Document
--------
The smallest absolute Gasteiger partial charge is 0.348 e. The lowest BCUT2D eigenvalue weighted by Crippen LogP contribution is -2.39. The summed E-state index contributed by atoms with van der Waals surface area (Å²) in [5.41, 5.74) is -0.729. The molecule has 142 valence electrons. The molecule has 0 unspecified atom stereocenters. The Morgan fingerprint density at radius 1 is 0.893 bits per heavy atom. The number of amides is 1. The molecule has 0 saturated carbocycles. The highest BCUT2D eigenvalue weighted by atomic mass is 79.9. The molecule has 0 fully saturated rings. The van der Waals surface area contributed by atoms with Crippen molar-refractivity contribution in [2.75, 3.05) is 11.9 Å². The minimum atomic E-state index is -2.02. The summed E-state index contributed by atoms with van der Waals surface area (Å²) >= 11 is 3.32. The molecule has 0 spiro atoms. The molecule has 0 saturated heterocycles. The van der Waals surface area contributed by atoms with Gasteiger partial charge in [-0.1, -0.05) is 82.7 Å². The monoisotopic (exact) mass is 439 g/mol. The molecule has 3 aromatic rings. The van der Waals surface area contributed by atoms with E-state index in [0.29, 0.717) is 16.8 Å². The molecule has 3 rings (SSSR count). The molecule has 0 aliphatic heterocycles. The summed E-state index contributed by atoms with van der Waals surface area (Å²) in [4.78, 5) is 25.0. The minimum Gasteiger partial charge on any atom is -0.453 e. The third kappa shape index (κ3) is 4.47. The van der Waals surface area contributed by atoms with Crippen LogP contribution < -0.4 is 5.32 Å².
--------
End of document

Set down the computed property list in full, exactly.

The smallest absolute Gasteiger partial charge is 0.348 e. The lowest BCUT2D eigenvalue weighted by Crippen LogP contribution is -2.39. The summed E-state index contributed by atoms with van der Waals surface area (Å²) in [5.41, 5.74) is -0.729. The molecule has 142 valence electrons. The molecule has 0 unspecified atom stereocenters. The Morgan fingerprint density at radius 1 is 0.893 bits per heavy atom. The number of amides is 1. The molecule has 0 saturated carbocycles. The highest BCUT2D eigenvalue weighted by atomic mass is 79.9. The molecule has 0 fully saturated rings. The van der Waals surface area contributed by atoms with Crippen molar-refractivity contribution in [2.75, 3.05) is 11.9 Å². The minimum atomic E-state index is -2.02. The summed E-state index contributed by atoms with van der Waals surface area (Å²) >= 11 is 3.32. The molecule has 0 spiro atoms. The molecule has 0 saturated heterocycles. The van der Waals surface area contributed by atoms with Gasteiger partial charge in [-0.1, -0.05) is 82.7 Å². The monoisotopic (exact) mass is 439 g/mol. The molecule has 3 aromatic rings. The van der Waals surface area contributed by atoms with E-state index in [0.29, 0.717) is 16.8 Å². The molecule has 3 rings (SSSR count). The molecule has 0 aliphatic heterocycles. The summed E-state index contributed by atoms with van der Waals surface area (Å²) in [4.78, 5) is 25.0. The minimum Gasteiger partial charge on any atom is -0.453 e. The third kappa shape index (κ3) is 4.47. The van der Waals surface area contributed by atoms with Crippen LogP contribution < -0.4 is 5.32 Å².